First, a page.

Some Mother's Son

    Quite possibly the prettiest anti-war song - a real tearjerker for sure. Unlike a lot of the anti-war songs of the day, SMS doesn't seem to be a call to action or really even offer any hope for present/future conflicts. You listen to something else like I Feel Like I'm Fixin to Die or the more famous war-son Fortunate Son and it's inspiring and hopeful... you kind of get the idea with those songs that there are others who hate the war just as much as you, and the music offers hope. But Some Mother's Son only offers reflection and despair. But I think it's good that it does... war is ugly and even though I love Fortunate Son and IFLIMTD, it's nice to have a song focus on those who died fighting and still can comment critically on the war. Arthur being a concept album, I'm guessing Ray had very little intent of relating it to Vietnam and I think the whole "past-tense" feel of the song is mostly a result of the story taking place in the past. Though. as songs like Shangri-La show, many of the themes on the album are timeless.


    Drivin'

    This one sounds the most VGPS to me. It's interesting how each album has one song that feels like it could have been on the previous... VGPS had Village Green (yes I know it actually was recorded earlier), Something Else had Love Me Till the Sun Shines, Face to Face had You're Lookin' Fine, Kontroversy had Milk Cow Blues... Great song regardless. Love the drum fills.


    Brainwashed

    I always thought this one was sort of filler, but I've definitely come around to it. I think it's a fun track. And as their live performances of the era have showed, it's probably fun to play too. I like the grungey guitar break halfway through.


    Australia

    Perhaps the most jammy Kinks song? One of my favorites from the album. Great melody, and a really fun track all round. I like the different voices Ray does throughout the song too. And the wobble board! Can't forget about that.


    Shangri La


    Top 5 Kinks song for sure! (edit: honestly, probably number 2. Nothing's gonna beat Waterloo Sunset and it's real close between this and Autumn Almanac but Shangri La is a masterpiece all around) Hard to say something about this one that hasn't been said already I suppose... just an incredible track. Has all of the lyrical depth of Waterloo Sunset (the greatest song of all time) and all of the compositional complexity and instrumental skill of any top prog band - the best of both worlds!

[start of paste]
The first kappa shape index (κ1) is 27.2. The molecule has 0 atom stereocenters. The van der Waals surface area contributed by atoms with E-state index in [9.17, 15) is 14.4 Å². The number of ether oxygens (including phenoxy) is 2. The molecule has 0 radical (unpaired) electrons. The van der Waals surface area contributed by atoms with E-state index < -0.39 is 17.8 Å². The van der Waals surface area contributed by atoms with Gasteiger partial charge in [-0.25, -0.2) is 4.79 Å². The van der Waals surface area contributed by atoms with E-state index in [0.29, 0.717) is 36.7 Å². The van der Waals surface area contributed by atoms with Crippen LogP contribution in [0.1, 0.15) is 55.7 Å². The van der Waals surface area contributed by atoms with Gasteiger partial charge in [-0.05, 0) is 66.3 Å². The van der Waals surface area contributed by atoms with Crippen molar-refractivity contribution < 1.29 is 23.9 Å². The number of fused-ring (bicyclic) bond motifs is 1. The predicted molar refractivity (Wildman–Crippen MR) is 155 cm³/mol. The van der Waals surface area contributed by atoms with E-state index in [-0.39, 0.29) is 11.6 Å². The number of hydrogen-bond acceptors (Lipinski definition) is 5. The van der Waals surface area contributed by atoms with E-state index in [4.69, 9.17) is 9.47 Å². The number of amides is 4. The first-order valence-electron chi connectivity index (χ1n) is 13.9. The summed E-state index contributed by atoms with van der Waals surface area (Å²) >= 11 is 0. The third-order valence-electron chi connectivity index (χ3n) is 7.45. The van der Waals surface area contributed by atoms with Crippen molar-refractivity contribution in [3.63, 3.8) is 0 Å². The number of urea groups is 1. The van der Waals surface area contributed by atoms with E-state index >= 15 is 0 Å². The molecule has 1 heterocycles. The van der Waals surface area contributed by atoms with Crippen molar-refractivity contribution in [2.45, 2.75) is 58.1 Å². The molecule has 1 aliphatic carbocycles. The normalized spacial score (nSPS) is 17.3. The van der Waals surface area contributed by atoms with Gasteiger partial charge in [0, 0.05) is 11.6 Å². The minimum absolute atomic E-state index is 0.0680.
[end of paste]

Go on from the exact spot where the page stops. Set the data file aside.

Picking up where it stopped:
Mick Avory's drums shine on this one - though if I had to pick one from this album that showcases the skins the best I'd pick She's bought a Hat..., but Shangri La utilizes it just as well. Compositionally this one is great... like the whole thing is 4 different songs that could work perfectly on their own but combined it's a real monster of a song.

    Going back to the drums though... the absoluet peak of the song (and the whole album) is the break after the chorus in the middle ... Shangri La lala la lala la la lala la...

    Mono is definitely the way to go here. I love mono - distortion and punchiness of the mix especially on this song make it that much more powerful imo. Turn it up to 11 and it's like you've had 20 cups of coffee (or tea).


    Mr. Churchill Says

    Another great rocker on the album, and possibly the one I listen to the most. It's hard to follow the momentum of Shangri-La, but Mr. Churchill and She's Bought a Hat carry the energy perfectly. Like Shangri-La, both Mr. and She's start slowly and build up, and also have great breaks. The break on here is great... the whole handclaps during the "Mr. Churchill says we gotta hold up our chins we gotta show some courage and discipline" section is great. As is the war siren.
     

Share This Page

molar-endocrine